The mathematician paul erdös often spoke of the book, a legendary volume (not to be found on the shelves of any earthly library) in which are inscribed the best possible proofs of all mathematical theorems. Perhaps there is also a Book for programs and algorithms, listing the best solution to every computational problem. To earn a place in those pages, a program must be more than just correct; it must also be lucid, elegant, concise, even witty.
We all strive to create such gems of algorithmic artistry. And we all struggle, now and then, with a stubborn bit of code that just won’t shine, no matter how hard we polish it. Even if the program produces correct results, there’s something strained and awkward about it. The logic is a tangle of special cases and exceptions to exceptions; the whole structure seems brittle and fragile. Then, unexpectedly, inspiration strikes, or else a friend from down the hall shows you a new trick, and suddenly you’ve got one for The Book.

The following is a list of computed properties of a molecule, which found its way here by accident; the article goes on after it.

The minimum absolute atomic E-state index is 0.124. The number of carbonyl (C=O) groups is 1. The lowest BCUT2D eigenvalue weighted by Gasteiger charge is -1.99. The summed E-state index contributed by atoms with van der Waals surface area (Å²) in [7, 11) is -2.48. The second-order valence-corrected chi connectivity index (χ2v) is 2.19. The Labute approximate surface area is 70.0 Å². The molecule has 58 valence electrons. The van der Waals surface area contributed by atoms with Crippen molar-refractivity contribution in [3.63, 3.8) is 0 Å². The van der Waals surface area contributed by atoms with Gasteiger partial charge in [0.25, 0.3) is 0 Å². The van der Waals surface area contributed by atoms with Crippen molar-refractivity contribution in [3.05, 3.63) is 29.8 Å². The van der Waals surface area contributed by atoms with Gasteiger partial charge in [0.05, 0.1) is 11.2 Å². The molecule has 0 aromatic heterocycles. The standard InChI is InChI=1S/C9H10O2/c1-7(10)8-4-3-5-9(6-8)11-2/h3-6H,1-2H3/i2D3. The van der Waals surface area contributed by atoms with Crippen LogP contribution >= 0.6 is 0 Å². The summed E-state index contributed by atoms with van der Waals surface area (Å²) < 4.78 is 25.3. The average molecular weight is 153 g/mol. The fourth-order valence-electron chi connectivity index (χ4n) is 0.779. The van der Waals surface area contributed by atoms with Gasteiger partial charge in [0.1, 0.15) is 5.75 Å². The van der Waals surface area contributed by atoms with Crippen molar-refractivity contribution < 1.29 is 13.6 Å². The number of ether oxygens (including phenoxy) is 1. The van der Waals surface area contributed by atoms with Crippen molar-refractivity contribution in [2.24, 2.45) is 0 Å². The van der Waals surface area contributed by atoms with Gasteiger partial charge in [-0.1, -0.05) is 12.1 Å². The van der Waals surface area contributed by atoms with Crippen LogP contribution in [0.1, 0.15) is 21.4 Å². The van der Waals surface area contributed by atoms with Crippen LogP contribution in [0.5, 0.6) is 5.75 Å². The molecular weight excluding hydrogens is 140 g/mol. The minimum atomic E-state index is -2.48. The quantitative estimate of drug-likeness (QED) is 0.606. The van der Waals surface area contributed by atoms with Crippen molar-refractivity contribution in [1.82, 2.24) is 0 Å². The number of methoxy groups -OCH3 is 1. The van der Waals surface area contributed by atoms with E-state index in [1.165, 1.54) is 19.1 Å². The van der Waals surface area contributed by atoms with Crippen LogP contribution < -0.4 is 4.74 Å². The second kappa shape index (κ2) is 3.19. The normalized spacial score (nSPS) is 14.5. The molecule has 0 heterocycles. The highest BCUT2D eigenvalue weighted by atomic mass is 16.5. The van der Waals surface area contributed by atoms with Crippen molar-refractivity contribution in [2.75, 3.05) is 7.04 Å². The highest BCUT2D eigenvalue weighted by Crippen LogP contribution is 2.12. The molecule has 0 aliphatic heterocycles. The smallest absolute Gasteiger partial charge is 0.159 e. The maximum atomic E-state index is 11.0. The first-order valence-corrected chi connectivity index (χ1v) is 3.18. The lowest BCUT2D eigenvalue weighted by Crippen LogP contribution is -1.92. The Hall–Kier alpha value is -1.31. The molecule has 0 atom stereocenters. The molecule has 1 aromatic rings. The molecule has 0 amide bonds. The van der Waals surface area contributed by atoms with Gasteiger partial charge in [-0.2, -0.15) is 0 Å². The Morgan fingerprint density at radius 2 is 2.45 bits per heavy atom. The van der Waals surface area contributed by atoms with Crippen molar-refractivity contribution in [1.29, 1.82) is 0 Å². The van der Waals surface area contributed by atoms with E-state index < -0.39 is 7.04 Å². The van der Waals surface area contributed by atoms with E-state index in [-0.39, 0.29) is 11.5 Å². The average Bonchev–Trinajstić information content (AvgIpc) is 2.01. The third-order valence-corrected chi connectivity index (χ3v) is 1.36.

In this chapter I tell the story of one such struggle. It’s a story with a happy ending, although I’ll leave it to readers to decide whether the final program deserves a place in The Book. I wouldn’t be brash enough even to suggest the possibility except that this is one of those cases where the crucial insight came not from me but from a friend down the hall—or, rather, from a friend across the continent.
The program I’ll be talking about comes from ...